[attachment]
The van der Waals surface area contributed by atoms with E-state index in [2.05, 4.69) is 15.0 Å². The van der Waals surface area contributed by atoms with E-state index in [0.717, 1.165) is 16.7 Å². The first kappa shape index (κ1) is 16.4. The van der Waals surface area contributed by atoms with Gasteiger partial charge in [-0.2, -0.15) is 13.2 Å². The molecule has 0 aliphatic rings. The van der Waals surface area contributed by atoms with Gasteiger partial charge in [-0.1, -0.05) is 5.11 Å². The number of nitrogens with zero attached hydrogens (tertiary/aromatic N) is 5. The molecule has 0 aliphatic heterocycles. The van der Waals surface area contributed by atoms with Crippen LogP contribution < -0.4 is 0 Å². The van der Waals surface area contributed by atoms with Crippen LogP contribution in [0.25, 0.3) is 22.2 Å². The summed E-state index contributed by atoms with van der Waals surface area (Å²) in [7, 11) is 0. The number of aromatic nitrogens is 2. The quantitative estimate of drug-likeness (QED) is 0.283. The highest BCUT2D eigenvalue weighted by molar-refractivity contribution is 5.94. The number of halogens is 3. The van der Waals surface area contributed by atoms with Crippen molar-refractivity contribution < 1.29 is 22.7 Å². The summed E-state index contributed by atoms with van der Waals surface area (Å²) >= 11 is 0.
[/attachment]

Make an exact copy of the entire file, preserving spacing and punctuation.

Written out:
The van der Waals surface area contributed by atoms with E-state index in [2.05, 4.69) is 15.0 Å². The van der Waals surface area contributed by atoms with E-state index in [0.717, 1.165) is 16.7 Å². The first kappa shape index (κ1) is 16.4. The van der Waals surface area contributed by atoms with Gasteiger partial charge in [-0.2, -0.15) is 13.2 Å². The molecule has 0 aliphatic rings. The van der Waals surface area contributed by atoms with Gasteiger partial charge in [-0.1, -0.05) is 5.11 Å². The number of nitrogens with zero attached hydrogens (tertiary/aromatic N) is 5. The molecule has 0 aliphatic heterocycles. The van der Waals surface area contributed by atoms with Crippen LogP contribution < -0.4 is 0 Å². The van der Waals surface area contributed by atoms with Crippen LogP contribution in [0.25, 0.3) is 22.2 Å². The summed E-state index contributed by atoms with van der Waals surface area (Å²) in [7, 11) is 0. The number of aromatic nitrogens is 2. The quantitative estimate of drug-likeness (QED) is 0.283. The highest BCUT2D eigenvalue weighted by molar-refractivity contribution is 5.94. The number of halogens is 3. The van der Waals surface area contributed by atoms with Crippen molar-refractivity contribution < 1.29 is 22.7 Å². The summed E-state index contributed by atoms with van der Waals surface area (Å²) >= 11 is 0.